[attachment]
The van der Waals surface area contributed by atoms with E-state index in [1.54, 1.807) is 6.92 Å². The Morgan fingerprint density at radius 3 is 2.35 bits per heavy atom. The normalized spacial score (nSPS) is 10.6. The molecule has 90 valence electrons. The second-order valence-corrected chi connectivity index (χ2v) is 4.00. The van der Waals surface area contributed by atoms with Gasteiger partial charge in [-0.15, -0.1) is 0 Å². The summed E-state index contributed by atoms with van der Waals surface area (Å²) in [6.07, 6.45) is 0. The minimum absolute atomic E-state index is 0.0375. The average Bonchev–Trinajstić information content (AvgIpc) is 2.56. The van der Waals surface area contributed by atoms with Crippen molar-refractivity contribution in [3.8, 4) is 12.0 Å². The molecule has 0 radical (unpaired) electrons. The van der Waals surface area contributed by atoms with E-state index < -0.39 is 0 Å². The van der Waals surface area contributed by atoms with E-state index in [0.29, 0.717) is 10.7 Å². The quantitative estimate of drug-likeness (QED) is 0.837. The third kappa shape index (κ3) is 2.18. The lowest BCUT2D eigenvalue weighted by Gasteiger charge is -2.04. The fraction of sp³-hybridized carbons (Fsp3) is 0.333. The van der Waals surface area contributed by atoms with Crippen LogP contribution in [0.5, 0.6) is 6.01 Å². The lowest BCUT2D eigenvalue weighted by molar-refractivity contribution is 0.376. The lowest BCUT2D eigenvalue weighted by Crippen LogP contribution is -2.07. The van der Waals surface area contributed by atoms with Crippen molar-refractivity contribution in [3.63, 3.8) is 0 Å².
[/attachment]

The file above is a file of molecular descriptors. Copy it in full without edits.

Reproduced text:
The van der Waals surface area contributed by atoms with E-state index in [1.54, 1.807) is 6.92 Å². The Morgan fingerprint density at radius 3 is 2.35 bits per heavy atom. The normalized spacial score (nSPS) is 10.6. The molecule has 90 valence electrons. The second-order valence-corrected chi connectivity index (χ2v) is 4.00. The van der Waals surface area contributed by atoms with Gasteiger partial charge in [-0.15, -0.1) is 0 Å². The summed E-state index contributed by atoms with van der Waals surface area (Å²) in [6.07, 6.45) is 0. The minimum absolute atomic E-state index is 0.0375. The average Bonchev–Trinajstić information content (AvgIpc) is 2.56. The van der Waals surface area contributed by atoms with Crippen molar-refractivity contribution in [3.8, 4) is 12.0 Å². The molecule has 0 radical (unpaired) electrons. The van der Waals surface area contributed by atoms with E-state index < -0.39 is 0 Å². The van der Waals surface area contributed by atoms with E-state index in [0.29, 0.717) is 10.7 Å². The quantitative estimate of drug-likeness (QED) is 0.837. The third kappa shape index (κ3) is 2.18. The lowest BCUT2D eigenvalue weighted by Gasteiger charge is -2.04. The fraction of sp³-hybridized carbons (Fsp3) is 0.333. The van der Waals surface area contributed by atoms with Crippen LogP contribution in [0.5, 0.6) is 6.01 Å². The lowest BCUT2D eigenvalue weighted by molar-refractivity contribution is 0.376. The lowest BCUT2D eigenvalue weighted by Crippen LogP contribution is -2.07. The van der Waals surface area contributed by atoms with Crippen molar-refractivity contribution in [3.63, 3.8) is 0 Å².